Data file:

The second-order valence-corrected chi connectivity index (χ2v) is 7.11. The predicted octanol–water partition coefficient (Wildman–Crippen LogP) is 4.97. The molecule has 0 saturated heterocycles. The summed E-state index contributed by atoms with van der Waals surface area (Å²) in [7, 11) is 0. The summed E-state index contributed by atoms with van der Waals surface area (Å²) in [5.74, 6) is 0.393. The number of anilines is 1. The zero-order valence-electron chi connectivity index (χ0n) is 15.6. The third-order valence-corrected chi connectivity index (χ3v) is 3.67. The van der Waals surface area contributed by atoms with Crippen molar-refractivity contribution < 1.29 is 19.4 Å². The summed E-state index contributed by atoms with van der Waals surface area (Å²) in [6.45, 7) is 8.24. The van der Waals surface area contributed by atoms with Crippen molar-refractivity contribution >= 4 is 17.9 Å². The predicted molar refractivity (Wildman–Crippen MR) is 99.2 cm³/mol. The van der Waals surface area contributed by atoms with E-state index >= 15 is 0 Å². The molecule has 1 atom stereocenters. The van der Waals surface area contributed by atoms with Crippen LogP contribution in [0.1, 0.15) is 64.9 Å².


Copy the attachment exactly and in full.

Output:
The second-order valence-corrected chi connectivity index (χ2v) is 7.11. The predicted octanol–water partition coefficient (Wildman–Crippen LogP) is 4.97. The molecule has 0 saturated heterocycles. The summed E-state index contributed by atoms with van der Waals surface area (Å²) in [7, 11) is 0. The summed E-state index contributed by atoms with van der Waals surface area (Å²) in [5.74, 6) is 0.393. The number of anilines is 1. The zero-order valence-electron chi connectivity index (χ0n) is 15.6. The third-order valence-corrected chi connectivity index (χ3v) is 3.67. The van der Waals surface area contributed by atoms with Crippen molar-refractivity contribution < 1.29 is 19.4 Å². The summed E-state index contributed by atoms with van der Waals surface area (Å²) in [6.45, 7) is 8.24. The van der Waals surface area contributed by atoms with Crippen molar-refractivity contribution >= 4 is 17.9 Å². The predicted molar refractivity (Wildman–Crippen MR) is 99.2 cm³/mol. The van der Waals surface area contributed by atoms with E-state index >= 15 is 0 Å². The molecule has 1 atom stereocenters. The van der Waals surface area contributed by atoms with Crippen LogP contribution in [0.1, 0.15) is 64.9 Å².